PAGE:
Fourth, we analyzed the trend of the size of the Lebanese physician workforce over the previous three decades. We graphed the number of new registrants and the total number of registrants for the years 1977–2006. We also analyzed the trend of the physician density in Lebanon over the previous three decades. Physician density is defined as the number of physicians per 100,000 population. We obtained Lebanon's population size from the "World Population Prospects: The 2006 Revision Population Database", by the Population Division of the United Nations Department of Economic and Social Affairs . The database provides revised historical population data at five years interval. We restricted our analysis of density to the years for which the number is revised. We graphed the physician density for the years 1977–2006.
Fifth, we analyzed the membership of the Lebanese medical graduates of the last three decades by the Lebanese physician workforce. We thus calculated the percentage of the graduates of Lebanese medical schools of the years 1977–2006 who were registered with one of the two Orders of physicians as of 2007. We calculated the percentage by year of graduation as well as for all years of graduation combined. We obtained the number of graduates directly from the medical schools.
We considered two-sided p values and p < 0.05 as statistically significant. We used Microsoft Excel for data management and SPSS, version 13.0 (SPSS, Inc., Chicago, Illinois), for all analyses.
1. General characteristics of registered physicians
Demographic and educational characteristics of physicians registered with the two orders of physicians in Lebanon as of 2007; N = 10,918.
Age (mean; SD)
Year of medical school graduation†
1970 – 1979
1980 – 1989
1990 – 1999
Region of medical school‡
Year of completion of specialty training§
1970 – 1979
1980 – 1989
1990 – 1999
Region of specialty training¶
Type of specialty training
General practice (no specialty training)
Primary care specialty
2. Regions of medical school and of specialty training
The top two regions where Lebanese citizens completed medical studies were Lebanon (36.4%) and Eastern Europe (30.6%) (Table 1). In the regression analysis (using Lebanon as reference category), studies in Northern Africa, Eastern Europe, and Western Europe were associated with both older age and male sex.
The top three regions of specialty training were Western Europe (31.8%), Eastern Europe (28.4%) and Lebanon (25.7%). In the regression analysis (using Lebanon as reference category), Northern American specialty training was associated with older age and male sex and inversely associated with a medical school in Northern Africa or in Eastern Europe. Eastern Europe as the region of specialty training was associated with medical studies in Northern Africa or in Eastern Europe. Western Europe as the region of specialty training was associated with age, male sex, and a medical school in Northern Africa, Eastern Europe, or Western Europe.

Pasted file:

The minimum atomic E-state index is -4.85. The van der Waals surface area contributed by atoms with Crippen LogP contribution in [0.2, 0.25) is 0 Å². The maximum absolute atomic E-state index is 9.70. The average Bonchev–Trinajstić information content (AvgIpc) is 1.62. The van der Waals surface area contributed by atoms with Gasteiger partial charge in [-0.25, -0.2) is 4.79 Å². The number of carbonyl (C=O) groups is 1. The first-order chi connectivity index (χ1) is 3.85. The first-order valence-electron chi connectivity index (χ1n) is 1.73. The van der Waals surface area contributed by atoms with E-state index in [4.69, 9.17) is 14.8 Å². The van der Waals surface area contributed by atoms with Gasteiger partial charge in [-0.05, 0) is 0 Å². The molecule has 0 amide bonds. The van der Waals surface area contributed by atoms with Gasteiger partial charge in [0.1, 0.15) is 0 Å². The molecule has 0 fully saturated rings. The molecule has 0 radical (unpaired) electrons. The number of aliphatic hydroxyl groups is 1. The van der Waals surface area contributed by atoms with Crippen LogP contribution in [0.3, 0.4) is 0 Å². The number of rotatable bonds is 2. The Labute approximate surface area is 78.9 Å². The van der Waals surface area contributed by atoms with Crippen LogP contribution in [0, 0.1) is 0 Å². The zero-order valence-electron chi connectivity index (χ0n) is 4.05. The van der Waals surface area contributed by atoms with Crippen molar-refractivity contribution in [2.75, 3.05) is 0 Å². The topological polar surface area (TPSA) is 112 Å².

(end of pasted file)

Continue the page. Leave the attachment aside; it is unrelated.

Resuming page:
3. Year of registration
4. Trends of the workforce
5. Membership of Lebanese medical graduates in the workforce
The findings of this study support but do not confirm the hypothesis that the repatriation of Lebanese physicians educated abroad during the post-war 1990s decade has contributed to the international emigration of recent Lebanese medical graduates. In fact, the 1990s have witnessed the following concurrent trends: (1) a dramatic increase in the number of new registrants in the early 1990s; (2) about half of the physicians registered with the Lebanese Order of Physicians joined it during the 1990s decade; (3) only a quarter of those who joined the 1990s decade graduated from Lebanese medical schools during that decade; (4) a "dip" in the percentage of Lebanese graduates of the early 1990s registered with the two Orders as of 2007; (5) a "bump" in the number of Lebanese medical graduates registered as residents in the US in the early 1990s . These conclusions are obviously weakened by the potential confounding by other factors such as the civil disturbances in the late 1980s.
Figure 1 suggests three sources for the growth of the number of registered physicians: graduates of Western Europe who may have returned after the end of civil war (post-war 1990s decade); graduates of Eastern Europe whose numbers appear to have increased after the 1990s dissolution of the Soviet Union and the liberalization of medical recruitment; and the increasing numbers of Lebanese medical graduates (steady increase from 99 in 1977 to 288 in 2006 with a small drop in the late 1990s; unpublished data).